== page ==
In preliminary analyses we examined associations between the dependent variables and several other characteristics including poverty, number of prior births, pregnancy intention and contraceptive use. However, we determined that these measures were redundant with other variables or were not associated with either outcome, and they were not included in the current analyses.
We first examined the distribution of abortions by gestation. We next examined incidence of very early and second-trimester abortion according to each of the relevant independent variables. The 2014 APS included weights to adjust for non-response , and this was applied to all univariate and bivariate analyses. Multilevel mixed-effects logistic regression was used to estimate associations between the independent variables and the two outcomes. A mixed-effects model accounts for the hierarchical nature of the data, or the fact that patients were clustered within facilities. Since the models include a measure of state policies (waiting periods), it is particularly important to take this clustering into account. Analyses of early abortion were limited to those in the first trimester (12 weeks and earlier) so as to more clearly assess associations with this outcome apart from the influence of factors associated with obtaining an abortion in the second trimester.
To evaluate the robustness of the findings, we conducted several sensitivity analyses. We re-ran both multilevel models excluding women who did not provide an LMP date, as some women who answered the item about weeks pregnant may have reported weeks since fertilization (e.g., a pregnancy dated six weeks after LMP may have been reported as a four weeks since fertilization likely occurred two weeks after LMP). Additionally, most states with waiting periods also have other abortion restrictions that could potentially delay access to services. These include restricting private insurance coverage of abortion  and laws that single out abortion providers and require them to implement onerous regulations, typically referred to as the targeted regulation of abortion providers, or TRAP laws . Thus we also examined models that included measures of whether women lived in a state with these two laws in addition to type of waiting period.
Only a very small proportion of non-hospital abortion patients, 4%, obtained their abortion at four weeks gestation or earlier (Fig 1). The proportion increased substantially in each subsequent week until the 11th week of pregnancy. Ninety percent of the patients were in the first trimester, obtaining abortions at 12 weeks LMP or earlier, and, most commonly, 60% of women obtained abortions between five and eight weeks LMP.
The characteristics of women obtaining abortions have been described elsewhere , and we focus on those that are new to the current analyses (Table 1). Most commonly, 45% of patients paid out of pocket for abortion care, and Medicaid was the second most common method of payment. (The overwhelming majority of these patients lived in one of the 15 states that use their own Medicaid funds to cover abortion.) Women were about as likely to rely on financial assistance (13%) as they were to use private insurance to pay for the procedure (14%). Financial assistance refers to discounts provided by the clinic or subsidies available to qualified patients at some facilities; notably, slightly more than one-third of women relying on financial assistance, 5% of the sample, also reported paying at least some out-of-pocket costs (not shown).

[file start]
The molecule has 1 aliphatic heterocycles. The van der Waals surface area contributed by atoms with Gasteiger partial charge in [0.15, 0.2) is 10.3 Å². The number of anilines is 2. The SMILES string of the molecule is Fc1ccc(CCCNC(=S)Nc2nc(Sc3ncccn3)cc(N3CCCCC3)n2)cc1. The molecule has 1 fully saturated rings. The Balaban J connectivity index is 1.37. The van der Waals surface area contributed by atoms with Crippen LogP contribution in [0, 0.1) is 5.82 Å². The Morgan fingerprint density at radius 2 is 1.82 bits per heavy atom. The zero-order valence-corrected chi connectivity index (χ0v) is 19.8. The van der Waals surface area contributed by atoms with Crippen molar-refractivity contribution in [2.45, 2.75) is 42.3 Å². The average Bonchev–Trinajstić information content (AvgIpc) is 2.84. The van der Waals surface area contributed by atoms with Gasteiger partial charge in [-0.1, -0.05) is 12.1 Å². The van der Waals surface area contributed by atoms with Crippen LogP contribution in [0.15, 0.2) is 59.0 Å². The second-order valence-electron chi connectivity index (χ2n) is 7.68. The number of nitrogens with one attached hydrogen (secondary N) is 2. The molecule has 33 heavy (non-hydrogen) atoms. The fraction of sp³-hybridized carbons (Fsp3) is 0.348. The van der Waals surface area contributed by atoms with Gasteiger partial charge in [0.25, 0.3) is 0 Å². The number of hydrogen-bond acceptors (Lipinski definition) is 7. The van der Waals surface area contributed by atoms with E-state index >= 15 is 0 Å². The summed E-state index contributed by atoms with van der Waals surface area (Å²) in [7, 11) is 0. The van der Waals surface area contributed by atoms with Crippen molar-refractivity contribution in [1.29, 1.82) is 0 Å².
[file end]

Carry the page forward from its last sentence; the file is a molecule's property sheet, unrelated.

Five percent of abortion patients had been exposed to IPV by the man who got them pregnant, and 55% had been exposed to one or more disruptive events in the last 12 months. Slightly more than one-third of abortion patients recognized the pregnancy at four weeks or earlier, though 21% did not realize they were pregnant until the seventh week or later. Among second-trimester abortion patients, 60% did not realize they were pregnant until the 7th week or later (not shown). On average, women reported that they discovered the pregnancy during the fifth week, but second trimester patients discovered the pregnancy during the ninth week (not shown). Finally, 46% of patients lived in a state with a waiting period, including 24% who lived in states that had an in-person counseling requirement. Abortion patients in states with an in-person waiting period are likely overrepresented in the data. In 2011, the most recent year for which there are data, 36% of abortions occurred in states with a waiting period, including 18% in states with an in-person counseling requirement . Sixty-five percent of abortions occurred in states with no waiting period, compared to 54% of the sample.
Among first-trimester abortion patients, a number of characteristics were associated with obtaining an abortion at six weeks LMP or earlier (Table 2). The proportion of patients obtaining very early abortions largely increased with age. In the multilevel mixed-effects model, both minors and older adolescents were less likely to be obtaining a very early abortion compared to patients aged 20–24 (OR .65, 95% CI .45-.93 and OR .79, 95% CI .63-.99). The proportion of abortions that were very early differed little between most education groups though the proportion was higher, 43%, among those with college degrees; this association was maintained in the multivariable analyses (OR 1.42, 95% CI 1.21–1.67). When examined according to method of payment, patients relying on financial assistance had the lowest incidence of very early abortion (24%). This negative association was maintained in the multivariable analyses when compared to women who paid out of pocket for their procedure (OR .73, 95% CI .60-.87). As exposure to disruptive events increased, the proportion of women obtaining a very early abortion decreased, and the multivariate analysis revealed that those exposed to two or more disruptive were less likely to obtain an early abortion relative to those who had no exposure.